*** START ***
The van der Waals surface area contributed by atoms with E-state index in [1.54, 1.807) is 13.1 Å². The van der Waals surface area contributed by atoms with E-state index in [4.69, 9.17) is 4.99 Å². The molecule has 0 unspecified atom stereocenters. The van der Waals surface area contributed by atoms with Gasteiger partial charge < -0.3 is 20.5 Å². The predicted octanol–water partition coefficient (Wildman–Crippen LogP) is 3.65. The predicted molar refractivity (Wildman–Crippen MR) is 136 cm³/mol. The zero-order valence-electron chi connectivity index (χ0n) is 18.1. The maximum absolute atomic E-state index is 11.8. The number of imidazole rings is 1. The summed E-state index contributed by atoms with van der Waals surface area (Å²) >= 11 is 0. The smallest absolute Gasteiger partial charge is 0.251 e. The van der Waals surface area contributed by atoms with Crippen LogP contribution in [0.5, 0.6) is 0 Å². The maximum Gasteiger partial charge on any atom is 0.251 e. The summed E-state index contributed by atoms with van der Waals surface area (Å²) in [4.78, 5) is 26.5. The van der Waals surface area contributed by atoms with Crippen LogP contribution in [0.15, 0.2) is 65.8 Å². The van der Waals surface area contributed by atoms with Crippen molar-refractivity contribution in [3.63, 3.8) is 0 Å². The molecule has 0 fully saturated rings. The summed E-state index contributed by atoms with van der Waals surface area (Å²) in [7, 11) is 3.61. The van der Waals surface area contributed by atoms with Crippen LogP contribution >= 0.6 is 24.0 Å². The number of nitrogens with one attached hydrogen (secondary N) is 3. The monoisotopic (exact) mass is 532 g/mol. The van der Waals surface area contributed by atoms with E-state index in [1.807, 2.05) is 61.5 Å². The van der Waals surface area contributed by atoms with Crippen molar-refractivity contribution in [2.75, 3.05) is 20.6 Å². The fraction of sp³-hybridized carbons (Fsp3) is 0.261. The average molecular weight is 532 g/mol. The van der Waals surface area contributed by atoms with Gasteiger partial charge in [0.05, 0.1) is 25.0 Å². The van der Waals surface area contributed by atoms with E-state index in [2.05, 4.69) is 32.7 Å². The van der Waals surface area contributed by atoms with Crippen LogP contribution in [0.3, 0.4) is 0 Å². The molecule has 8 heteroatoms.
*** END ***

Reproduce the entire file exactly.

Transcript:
The van der Waals surface area contributed by atoms with E-state index in [1.54, 1.807) is 13.1 Å². The van der Waals surface area contributed by atoms with E-state index in [4.69, 9.17) is 4.99 Å². The molecule has 0 unspecified atom stereocenters. The van der Waals surface area contributed by atoms with Gasteiger partial charge < -0.3 is 20.5 Å². The predicted octanol–water partition coefficient (Wildman–Crippen LogP) is 3.65. The predicted molar refractivity (Wildman–Crippen MR) is 136 cm³/mol. The zero-order valence-electron chi connectivity index (χ0n) is 18.1. The maximum absolute atomic E-state index is 11.8. The number of imidazole rings is 1. The summed E-state index contributed by atoms with van der Waals surface area (Å²) >= 11 is 0. The smallest absolute Gasteiger partial charge is 0.251 e. The van der Waals surface area contributed by atoms with Crippen LogP contribution in [0.5, 0.6) is 0 Å². The maximum Gasteiger partial charge on any atom is 0.251 e. The summed E-state index contributed by atoms with van der Waals surface area (Å²) in [4.78, 5) is 26.5. The van der Waals surface area contributed by atoms with Crippen LogP contribution in [0.15, 0.2) is 65.8 Å². The van der Waals surface area contributed by atoms with Crippen molar-refractivity contribution in [3.63, 3.8) is 0 Å². The molecule has 0 fully saturated rings. The summed E-state index contributed by atoms with van der Waals surface area (Å²) in [7, 11) is 3.61. The van der Waals surface area contributed by atoms with Crippen LogP contribution >= 0.6 is 24.0 Å². The number of nitrogens with one attached hydrogen (secondary N) is 3. The monoisotopic (exact) mass is 532 g/mol. The van der Waals surface area contributed by atoms with E-state index in [1.807, 2.05) is 61.5 Å². The van der Waals surface area contributed by atoms with Crippen molar-refractivity contribution in [2.75, 3.05) is 20.6 Å². The fraction of sp³-hybridized carbons (Fsp3) is 0.261. The average molecular weight is 532 g/mol. The van der Waals surface area contributed by atoms with Gasteiger partial charge in [0.05, 0.1) is 25.0 Å². The van der Waals surface area contributed by atoms with E-state index in [2.05, 4.69) is 32.7 Å². The van der Waals surface area contributed by atoms with Crippen LogP contribution in [0.3, 0.4) is 0 Å². The molecule has 8 heteroatoms.